As another school year draws to a close, numerous families across the country are preparing to move. Some may be moving across town; others may be moving across the country or even to another country. But whatever their destination, these families share the unique challenges presented by making a move with children.
From toddlers to teenagers, even the most affable child may feel apprehensive at the thought of moving. Here are a few tips to help make each stage of the moving process as painless as possible for the younger members of your family:
Before the Move
Call a family meeting: Moving is a major disruption to children, who tend to crave consistency. Once you’ve decided to move, bring the family together and explain what’s about to happen and when. Depending on the age of your children, provide them with as much information as you feel will help put their minds at ease. Emphasizing the fun, exciting aspects of this “great adventure” will help kids view the situation in a more positive light.
Involve them in the move: Help make the kids feel that this is their move – and not your move – by involving them in the process. The internet makes it easy for kids to help Mom and Dad search for houses and check out new neighborhoods. Once a new home is selected, show them which bedroom will be theirs and consider letting them choose its decor, if that’s feasible. This would also be a good time to help school-aged children find the website for their new school so they can prepare themselves for that important transition.
Plan to purge: Before you begin packing, have the kids go through their belongings and set aside any games, toys, clothes and other possessions that they’ve outgrown. Depending upon the condition of the items, some may be in good enough shape to donate to charity. If so, let the kids help you deliver the items so they can see how others are benefitting from their generosity.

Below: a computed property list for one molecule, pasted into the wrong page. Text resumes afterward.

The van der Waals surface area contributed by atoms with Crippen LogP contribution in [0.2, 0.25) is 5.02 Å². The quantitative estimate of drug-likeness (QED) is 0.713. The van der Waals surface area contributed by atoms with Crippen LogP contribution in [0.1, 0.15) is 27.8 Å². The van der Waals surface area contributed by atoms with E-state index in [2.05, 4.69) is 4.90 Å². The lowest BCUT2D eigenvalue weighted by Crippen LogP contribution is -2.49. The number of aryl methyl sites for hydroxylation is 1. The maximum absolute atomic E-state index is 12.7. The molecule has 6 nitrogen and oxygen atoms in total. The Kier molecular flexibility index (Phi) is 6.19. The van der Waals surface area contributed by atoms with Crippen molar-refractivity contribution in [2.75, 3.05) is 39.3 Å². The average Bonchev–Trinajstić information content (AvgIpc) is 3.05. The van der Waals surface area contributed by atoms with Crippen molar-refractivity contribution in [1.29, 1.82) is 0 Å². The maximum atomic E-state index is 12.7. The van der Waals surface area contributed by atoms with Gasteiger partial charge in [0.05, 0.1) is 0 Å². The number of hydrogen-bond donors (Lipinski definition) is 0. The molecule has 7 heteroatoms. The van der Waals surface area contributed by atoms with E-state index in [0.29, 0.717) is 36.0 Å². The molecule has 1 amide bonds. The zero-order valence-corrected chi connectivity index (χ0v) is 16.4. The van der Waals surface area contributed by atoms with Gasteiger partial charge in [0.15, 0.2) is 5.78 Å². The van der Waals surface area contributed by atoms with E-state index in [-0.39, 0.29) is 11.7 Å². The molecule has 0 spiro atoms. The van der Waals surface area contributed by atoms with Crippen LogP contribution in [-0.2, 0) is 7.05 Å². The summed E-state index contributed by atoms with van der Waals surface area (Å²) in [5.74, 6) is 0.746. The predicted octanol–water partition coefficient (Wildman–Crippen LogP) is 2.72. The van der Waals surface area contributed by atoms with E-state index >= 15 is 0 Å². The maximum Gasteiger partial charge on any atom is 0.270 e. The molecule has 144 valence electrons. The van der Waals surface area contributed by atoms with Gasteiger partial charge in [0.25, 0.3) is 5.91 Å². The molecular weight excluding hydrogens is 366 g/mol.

Time the move: If possible, try to time the move so as to minimize the disruption to your children’s normal schedule. (That’s why so many families move over the summer; it allows children to settle into their new neighborhood and makes some friends before starting the school year at a new school.) Of course, not all families have the luxury of arranging their move around the children’s schedules. In those cases, explain to older children why the move is happening at this time and reassure them that you’ll help them get settled in their new home.
Help them say goodbye: Leaving friends and family behind is hard for children; help them say goodbye to those they’ll miss by hosting a “Bon Voyage” party. Another option: Put together a “Memory Scrapbook” with photos and mementos from your former home. Have it on hand at the party so guests can contribute their own photos and memories.
During the Move
Pack last: Pack your children’s rooms last so that they can feel settled up until it’s time for the move to occur. Be sure to leave treasured toys and games that must be packed until last – and keep the most popular ones on hand to occupy their attention during the move itself.
Label clearly: Keep all of the kids’ items together in separate boxes and mark them clearly with each child’s names. (This will prevent the kids from rummaging through all the boxes to find their possessions when you arrive at your new home.)
Hire some helping hands: If your family includes young children, consider hiring a sitter to watch them during the actual move process. Knowing that the kids are being cared for during the move chaos will allow you to focus fully on the task at hand.
Stay cool: Once the refrigerator is emptied and on the truck, you can be sure someone’s going to want a snack! Stock a cooler with cold drinks and snacks before the movers arrive so the kids can help themselves throughout the day.
Keep them amused: In addition to snacks and drinks, pack some favorite toys and games for the journey to your new home. Have a toddler or preschooler who’s recently been toilet trained? Consider using pull-ups to allay any fears of accidents resulting from infrequent bathroom breaks or “move jitters.”
After the Move
Unpack the kids first: Setting up and unpacking the children’s rooms first will give the kids a place to hang out and play while the rest of the unpacking occurs.
Explore: Once the move itself is but a memory, help the kids get acclimated to their new home. Take a walk around the neighborhood. Drive by the new school. Or consider “playing tourist,” and visit the area’s popular sites and attractions.
For information on new homes available in Nocatee, visit the Nocatee Welcome Center or call 1-800-NOCATEE.